A few floors down from the Bey show, we have a mid-career retrospective of Julie Mehretu. Mehretu’s paintings are spectacularly ambitious, and deserve to be seen up-close. But there’s also an unfortunate vagueness that permeates here, especially given the implied social-justice contexts that these works emerged from. “Conjured Parts (eye), Ferguson” (2016), for example, is reportedly based on images of riot cops in Ferguson, Missouri after Michael Brown was murdered there by police in 2014. You wouldn’t know that from looking at it, though. What does come through — with its uneasy juxtapositions of clashing color, its thick but wispy lines like errant construction-site spray paint — is a sense of unease, a sort of seasick reckoning with a world in perpetual chaos. Mehretu seems to approach her work almost as seismograph, recording massive, global changes in endless, highly-deliberate strokes of ink and paint. The results are a wonder to see, but still, there’s a sense that some connective layer was stripped in the process.
The Dave McKenzie show is on the third floor, which people sometimes skip. Don’t be one of those people. McKenzie’s performance videos have an endearingly vivacious, youthful quality (most of the work here was made when he was in his 20s), with a whole world of politicized complexity sitting just beneath the often quite funny surface.
Finally, out by the water is a new, long-term installation by David Hammons. Called “Day’s End”, the piece uses metal poles to make a ghostly approximation of the demolished Pier 52 shed. Given its semi-anonymous reputation, this vanished building is almost impossibly loaded with meaning and history: legendary avant-garde sculptor Gordon Matta-Clark cut holes into its walls as part of a 1975 artwork (also called “Day’s End”); it served as a meeting spot for the vital sub rosa queer community that formed on Manhattan’s West Side; it was once a sanitation facility. Hammons’s work (in sculp- ture, printmaking, or even video) tends to start with recognizable forms, then intervenes in the representation to create a phantasmic presence — something from memory. As the high-rise apartments and luxury shops (and, uh, art museums) continue to sprout by the Hudson, I do hope that Hammons’s piece can at least serve as a reminder that there’s a big history here: memories to be cultivated and not just paved-over.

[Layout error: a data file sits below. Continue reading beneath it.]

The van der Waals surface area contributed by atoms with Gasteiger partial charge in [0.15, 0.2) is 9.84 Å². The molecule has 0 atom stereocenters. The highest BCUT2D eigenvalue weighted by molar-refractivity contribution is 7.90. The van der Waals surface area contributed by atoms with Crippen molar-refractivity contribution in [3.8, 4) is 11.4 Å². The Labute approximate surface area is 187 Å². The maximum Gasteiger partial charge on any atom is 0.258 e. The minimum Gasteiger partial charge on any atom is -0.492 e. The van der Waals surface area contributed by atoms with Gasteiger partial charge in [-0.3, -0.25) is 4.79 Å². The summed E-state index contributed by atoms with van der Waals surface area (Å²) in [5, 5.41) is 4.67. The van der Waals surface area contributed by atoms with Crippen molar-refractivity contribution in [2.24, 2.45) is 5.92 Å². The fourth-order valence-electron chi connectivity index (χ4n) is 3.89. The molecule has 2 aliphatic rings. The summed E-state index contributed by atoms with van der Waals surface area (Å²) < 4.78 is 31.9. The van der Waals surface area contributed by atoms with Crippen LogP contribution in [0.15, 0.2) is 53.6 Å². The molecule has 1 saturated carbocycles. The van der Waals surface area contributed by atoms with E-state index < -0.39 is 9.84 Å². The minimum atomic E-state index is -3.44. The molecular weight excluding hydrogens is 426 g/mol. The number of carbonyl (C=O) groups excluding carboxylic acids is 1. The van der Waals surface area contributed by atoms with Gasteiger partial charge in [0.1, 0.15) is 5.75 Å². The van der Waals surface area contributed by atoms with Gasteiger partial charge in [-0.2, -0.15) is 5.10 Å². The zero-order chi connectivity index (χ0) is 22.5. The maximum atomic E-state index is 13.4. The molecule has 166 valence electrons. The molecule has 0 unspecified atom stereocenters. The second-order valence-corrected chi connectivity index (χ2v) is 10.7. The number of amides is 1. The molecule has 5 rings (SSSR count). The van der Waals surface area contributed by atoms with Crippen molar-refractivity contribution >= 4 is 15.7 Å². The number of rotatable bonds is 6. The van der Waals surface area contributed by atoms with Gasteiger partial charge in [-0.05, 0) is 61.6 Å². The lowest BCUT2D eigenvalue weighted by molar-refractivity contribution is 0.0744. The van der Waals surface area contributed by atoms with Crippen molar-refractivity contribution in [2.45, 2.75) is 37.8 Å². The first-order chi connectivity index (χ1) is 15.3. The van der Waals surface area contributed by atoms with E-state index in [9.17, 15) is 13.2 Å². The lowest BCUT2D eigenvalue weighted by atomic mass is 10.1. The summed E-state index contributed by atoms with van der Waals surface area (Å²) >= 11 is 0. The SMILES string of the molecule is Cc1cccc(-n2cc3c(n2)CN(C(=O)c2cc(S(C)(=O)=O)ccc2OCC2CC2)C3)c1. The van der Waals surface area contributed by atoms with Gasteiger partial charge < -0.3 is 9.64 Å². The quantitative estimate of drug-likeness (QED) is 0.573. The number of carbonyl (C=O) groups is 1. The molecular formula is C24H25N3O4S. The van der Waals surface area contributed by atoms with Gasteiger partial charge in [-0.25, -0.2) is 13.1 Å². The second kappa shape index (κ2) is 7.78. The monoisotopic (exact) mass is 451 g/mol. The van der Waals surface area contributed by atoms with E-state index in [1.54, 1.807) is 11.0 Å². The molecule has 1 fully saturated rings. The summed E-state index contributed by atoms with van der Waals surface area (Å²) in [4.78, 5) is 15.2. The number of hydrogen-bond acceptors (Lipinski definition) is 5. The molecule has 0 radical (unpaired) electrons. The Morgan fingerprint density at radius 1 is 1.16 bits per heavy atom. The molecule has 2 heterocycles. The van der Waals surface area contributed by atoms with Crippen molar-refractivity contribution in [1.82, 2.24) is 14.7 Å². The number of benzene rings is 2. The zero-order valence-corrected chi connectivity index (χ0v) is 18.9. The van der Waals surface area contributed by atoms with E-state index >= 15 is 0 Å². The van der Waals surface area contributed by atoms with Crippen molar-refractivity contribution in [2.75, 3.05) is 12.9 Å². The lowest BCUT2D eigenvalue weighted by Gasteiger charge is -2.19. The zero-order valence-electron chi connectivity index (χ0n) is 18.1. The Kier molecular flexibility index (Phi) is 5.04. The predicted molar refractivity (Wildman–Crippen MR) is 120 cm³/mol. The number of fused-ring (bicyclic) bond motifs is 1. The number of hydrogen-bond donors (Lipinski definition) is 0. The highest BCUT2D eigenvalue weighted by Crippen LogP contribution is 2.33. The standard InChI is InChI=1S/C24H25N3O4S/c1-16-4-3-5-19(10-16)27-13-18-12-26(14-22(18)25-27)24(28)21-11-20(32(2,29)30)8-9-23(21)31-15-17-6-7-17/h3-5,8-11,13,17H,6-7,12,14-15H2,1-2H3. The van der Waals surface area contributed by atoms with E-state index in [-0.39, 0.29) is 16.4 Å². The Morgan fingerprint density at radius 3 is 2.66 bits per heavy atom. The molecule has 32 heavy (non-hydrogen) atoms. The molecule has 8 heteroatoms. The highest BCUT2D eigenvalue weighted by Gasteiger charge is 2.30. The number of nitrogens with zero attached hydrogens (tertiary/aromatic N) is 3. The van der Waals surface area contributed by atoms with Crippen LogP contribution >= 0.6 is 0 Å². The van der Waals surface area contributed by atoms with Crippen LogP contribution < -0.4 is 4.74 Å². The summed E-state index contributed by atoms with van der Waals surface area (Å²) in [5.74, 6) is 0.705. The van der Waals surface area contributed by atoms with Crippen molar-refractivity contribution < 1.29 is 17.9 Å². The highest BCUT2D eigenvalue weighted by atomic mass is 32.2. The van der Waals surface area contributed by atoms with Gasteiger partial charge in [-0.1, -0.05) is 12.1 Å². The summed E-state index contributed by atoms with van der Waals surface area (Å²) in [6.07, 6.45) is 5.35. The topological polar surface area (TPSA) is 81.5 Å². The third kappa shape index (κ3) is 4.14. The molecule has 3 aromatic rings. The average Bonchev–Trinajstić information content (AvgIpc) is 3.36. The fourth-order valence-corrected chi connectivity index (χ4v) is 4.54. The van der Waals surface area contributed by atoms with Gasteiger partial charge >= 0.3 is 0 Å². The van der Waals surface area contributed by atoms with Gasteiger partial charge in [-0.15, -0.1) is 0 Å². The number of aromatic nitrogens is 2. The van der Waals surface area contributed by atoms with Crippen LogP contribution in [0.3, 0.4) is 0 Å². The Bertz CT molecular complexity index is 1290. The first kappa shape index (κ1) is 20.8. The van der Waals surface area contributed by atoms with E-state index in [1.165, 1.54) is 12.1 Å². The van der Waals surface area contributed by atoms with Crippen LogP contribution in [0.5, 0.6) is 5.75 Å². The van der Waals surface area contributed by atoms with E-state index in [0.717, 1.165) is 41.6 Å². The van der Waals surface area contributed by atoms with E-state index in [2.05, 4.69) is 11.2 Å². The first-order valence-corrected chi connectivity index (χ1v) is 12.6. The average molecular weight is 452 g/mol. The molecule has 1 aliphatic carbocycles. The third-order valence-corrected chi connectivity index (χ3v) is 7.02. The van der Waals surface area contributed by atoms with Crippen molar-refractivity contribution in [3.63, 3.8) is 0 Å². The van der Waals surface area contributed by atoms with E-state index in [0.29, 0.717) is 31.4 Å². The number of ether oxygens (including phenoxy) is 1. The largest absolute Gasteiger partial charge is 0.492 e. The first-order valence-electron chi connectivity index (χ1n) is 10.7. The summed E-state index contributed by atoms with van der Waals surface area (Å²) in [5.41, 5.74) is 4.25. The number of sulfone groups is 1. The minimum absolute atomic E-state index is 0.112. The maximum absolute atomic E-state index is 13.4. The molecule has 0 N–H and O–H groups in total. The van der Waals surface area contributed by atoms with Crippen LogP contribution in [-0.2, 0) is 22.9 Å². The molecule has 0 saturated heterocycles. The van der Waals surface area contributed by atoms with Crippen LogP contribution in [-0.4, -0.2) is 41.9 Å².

Memory is key here, and it may be on us, the viewers, to remember the promises of the summer of 2020, when scores of cultural institutions pledged to inspect and address their potentially racist practices. Whichever way the Whitney chooses to go forward, it will certainly involve politics — it’s impossible for it not to.
Dave McKenzie: The Story I Tell Myself
Thru Oct. 4
Dawoud Bey: An American Project
Thru Oct. 3
Thru Aug, 3
David Hammons: Day’s End
Whitney Museum of American Art